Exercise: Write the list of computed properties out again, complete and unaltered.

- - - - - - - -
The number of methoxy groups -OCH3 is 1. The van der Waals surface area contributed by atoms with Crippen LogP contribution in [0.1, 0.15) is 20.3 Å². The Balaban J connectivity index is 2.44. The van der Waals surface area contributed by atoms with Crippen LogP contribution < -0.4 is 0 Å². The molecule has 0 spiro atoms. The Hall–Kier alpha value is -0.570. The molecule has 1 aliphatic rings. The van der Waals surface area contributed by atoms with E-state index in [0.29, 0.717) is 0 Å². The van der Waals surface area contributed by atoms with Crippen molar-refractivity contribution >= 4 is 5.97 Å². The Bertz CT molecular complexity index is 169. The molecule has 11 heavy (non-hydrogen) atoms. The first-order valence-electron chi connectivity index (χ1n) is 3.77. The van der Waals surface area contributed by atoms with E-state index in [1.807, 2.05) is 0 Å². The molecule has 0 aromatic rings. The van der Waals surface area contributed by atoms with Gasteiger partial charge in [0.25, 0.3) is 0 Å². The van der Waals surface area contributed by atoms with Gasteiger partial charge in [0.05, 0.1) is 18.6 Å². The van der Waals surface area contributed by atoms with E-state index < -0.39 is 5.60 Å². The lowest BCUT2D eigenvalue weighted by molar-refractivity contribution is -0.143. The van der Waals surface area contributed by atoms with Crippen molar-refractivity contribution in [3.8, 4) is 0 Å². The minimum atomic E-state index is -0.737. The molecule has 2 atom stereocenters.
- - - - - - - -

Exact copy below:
The number of methoxy groups -OCH3 is 1. The van der Waals surface area contributed by atoms with Crippen LogP contribution in [0.1, 0.15) is 20.3 Å². The Balaban J connectivity index is 2.44. The van der Waals surface area contributed by atoms with Crippen LogP contribution < -0.4 is 0 Å². The molecule has 0 spiro atoms. The Hall–Kier alpha value is -0.570. The molecule has 1 aliphatic rings. The van der Waals surface area contributed by atoms with E-state index in [0.29, 0.717) is 0 Å². The van der Waals surface area contributed by atoms with Crippen molar-refractivity contribution >= 4 is 5.97 Å². The Bertz CT molecular complexity index is 169. The molecule has 11 heavy (non-hydrogen) atoms. The first-order valence-electron chi connectivity index (χ1n) is 3.77. The van der Waals surface area contributed by atoms with E-state index in [1.807, 2.05) is 0 Å². The molecule has 0 aromatic rings. The van der Waals surface area contributed by atoms with Gasteiger partial charge in [0.25, 0.3) is 0 Å². The van der Waals surface area contributed by atoms with Gasteiger partial charge in [0.05, 0.1) is 18.6 Å². The van der Waals surface area contributed by atoms with E-state index < -0.39 is 5.60 Å². The lowest BCUT2D eigenvalue weighted by molar-refractivity contribution is -0.143. The van der Waals surface area contributed by atoms with Crippen molar-refractivity contribution in [3.8, 4) is 0 Å². The minimum atomic E-state index is -0.737. The molecule has 2 atom stereocenters.